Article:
Who I Am

in The Salon by

Do you know who you are? When you eliminate the influence of your friends and family? When you strip yourself down to the bare essentials? Do you know who you are, really?

I thought I did. But I was wrong.

Last year I took a chance. An unanticipated, this-is-so-unlike-me, chance: I moved clear across the country for a job, from New Jersey to Washington. I lived on my own for six months, until my husband was able to join me.

I didn’t know a soul here. No friends, no family. Just a job, and my dog.

I had never lived alone before, having moved out of my parents’ house and straight into an apartment with my husband. I was nervous as I sat on the plane, floating steadily towards the unknown, but also excited. This was something new, a change I’d never imagined myself making, never in a million years. Quiet, predictable me.  And I thought I knew who I was. But I was wrong.

I began working and slowly started getting to know my coworkers, analyzing them and trying to pinpoint which ones would make good friends. I was never good at making friends. I was too shy, too tainted by the “mean girls” nightmare I’d been a victim of in grade school. It was just a fact of life. I would never be one of the “cool girls,” the type of person everyone wanted to be around. I waited, I watched. I was cautious. And I thought I knew who I was. But I was wrong.

I settled into a new pace here. I woke up early and went to bed early, cherishing my beauty sleep. I had all this free time and it was up to me to fill it, for once, with what only I wanted to do. I remember the day I made guacamole before watching a movie, and realized with giddiness that it was all for me! Who knew that not sharing could feel so nice?

I started going out, meeting up with people. I tried to ignore the vulnerability I felt as I asked them if they’d like to join me for dinner sometime. It almost felt like dating. Could you be the one? I’d ask them in my head. Could you be my friend?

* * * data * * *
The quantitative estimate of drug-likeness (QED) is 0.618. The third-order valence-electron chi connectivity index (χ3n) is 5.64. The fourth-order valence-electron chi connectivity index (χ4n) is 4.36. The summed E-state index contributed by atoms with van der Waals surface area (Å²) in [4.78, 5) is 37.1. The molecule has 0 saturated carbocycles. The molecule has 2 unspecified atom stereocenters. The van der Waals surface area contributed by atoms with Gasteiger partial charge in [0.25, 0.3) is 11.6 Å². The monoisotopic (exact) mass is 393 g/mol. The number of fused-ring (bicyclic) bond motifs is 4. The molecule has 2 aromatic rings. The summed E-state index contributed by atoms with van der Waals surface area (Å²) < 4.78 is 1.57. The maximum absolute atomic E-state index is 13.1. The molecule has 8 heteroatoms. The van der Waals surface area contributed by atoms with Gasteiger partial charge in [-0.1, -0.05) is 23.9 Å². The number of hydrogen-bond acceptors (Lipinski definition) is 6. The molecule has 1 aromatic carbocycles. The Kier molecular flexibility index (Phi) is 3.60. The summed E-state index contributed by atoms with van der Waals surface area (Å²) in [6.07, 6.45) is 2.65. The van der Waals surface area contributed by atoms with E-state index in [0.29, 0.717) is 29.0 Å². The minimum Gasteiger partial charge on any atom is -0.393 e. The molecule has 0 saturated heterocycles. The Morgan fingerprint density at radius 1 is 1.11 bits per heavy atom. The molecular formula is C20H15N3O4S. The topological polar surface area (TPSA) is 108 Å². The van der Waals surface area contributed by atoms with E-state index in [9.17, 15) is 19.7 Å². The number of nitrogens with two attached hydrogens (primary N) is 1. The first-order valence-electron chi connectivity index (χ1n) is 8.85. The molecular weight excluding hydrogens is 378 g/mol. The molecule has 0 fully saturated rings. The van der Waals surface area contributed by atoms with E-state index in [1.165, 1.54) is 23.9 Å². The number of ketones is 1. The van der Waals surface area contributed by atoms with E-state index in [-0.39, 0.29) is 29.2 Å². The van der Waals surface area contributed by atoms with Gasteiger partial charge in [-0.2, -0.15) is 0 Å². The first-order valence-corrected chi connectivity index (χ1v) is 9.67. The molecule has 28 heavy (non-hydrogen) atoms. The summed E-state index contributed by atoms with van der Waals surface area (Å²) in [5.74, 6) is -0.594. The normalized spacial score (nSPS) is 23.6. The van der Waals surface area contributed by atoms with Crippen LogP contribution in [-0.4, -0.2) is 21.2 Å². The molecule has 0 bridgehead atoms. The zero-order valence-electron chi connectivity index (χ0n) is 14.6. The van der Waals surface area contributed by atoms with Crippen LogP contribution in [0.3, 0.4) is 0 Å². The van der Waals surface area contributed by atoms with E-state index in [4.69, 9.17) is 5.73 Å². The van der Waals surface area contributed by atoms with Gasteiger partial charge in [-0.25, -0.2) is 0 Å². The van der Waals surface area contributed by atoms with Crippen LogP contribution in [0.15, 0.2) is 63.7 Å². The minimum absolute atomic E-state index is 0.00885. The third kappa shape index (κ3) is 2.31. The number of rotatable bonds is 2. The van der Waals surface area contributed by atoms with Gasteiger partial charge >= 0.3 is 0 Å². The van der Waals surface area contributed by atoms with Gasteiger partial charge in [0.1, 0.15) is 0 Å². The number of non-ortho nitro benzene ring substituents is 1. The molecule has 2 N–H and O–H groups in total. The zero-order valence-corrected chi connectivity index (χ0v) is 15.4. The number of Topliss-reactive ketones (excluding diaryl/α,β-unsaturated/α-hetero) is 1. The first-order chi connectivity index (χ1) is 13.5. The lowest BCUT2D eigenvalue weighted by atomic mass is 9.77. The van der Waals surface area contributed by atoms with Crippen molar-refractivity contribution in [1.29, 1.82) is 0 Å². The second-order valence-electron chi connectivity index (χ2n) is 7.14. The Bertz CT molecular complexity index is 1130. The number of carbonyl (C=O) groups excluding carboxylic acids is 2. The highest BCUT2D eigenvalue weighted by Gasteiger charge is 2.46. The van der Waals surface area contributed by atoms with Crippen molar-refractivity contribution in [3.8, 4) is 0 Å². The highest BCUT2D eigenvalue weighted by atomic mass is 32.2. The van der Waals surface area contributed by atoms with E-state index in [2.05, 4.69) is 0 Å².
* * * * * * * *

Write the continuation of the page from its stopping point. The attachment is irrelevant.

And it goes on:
I got into hiking. Short, easy trails at first, to build up stamina. I discovered a love of nature that was always inside me but never nurtured. I’d only ever felt glimmers of it in my life up until now: the day I first went kayaking on a trip to Ohio, the awe I felt whenever I saw the mountains of Colombia on family vacations, our civilized version of camping in the Poconos.

I felt successful at work, for the first time ever, thriving in an environment that empowered and believed in me, even when I didn’t believe in myself. You know what? I realized, I do know stuff! My education does mean something. As a teacher you don’t always get the respect you deserve, but I found it here.

I grew stronger, both physically and mentally. I felt like a different person. No. I felt like the person I was always meant to be.

Almost two years later, I’m no longer alone, but I’m not finished growing yet. I don’t plan to. I’ve hiked mountains, performed in a dance troupe, made new friends, and started a side business. And I want more. I am ambitious, I am social, and I crave a challenge. I am finally comfortable in my own skin.

And I thought I knew who I was. But I was wrong.

I am so much more than I gave myself credit for.

 

Featured image: Natasha Mayers/Flickr

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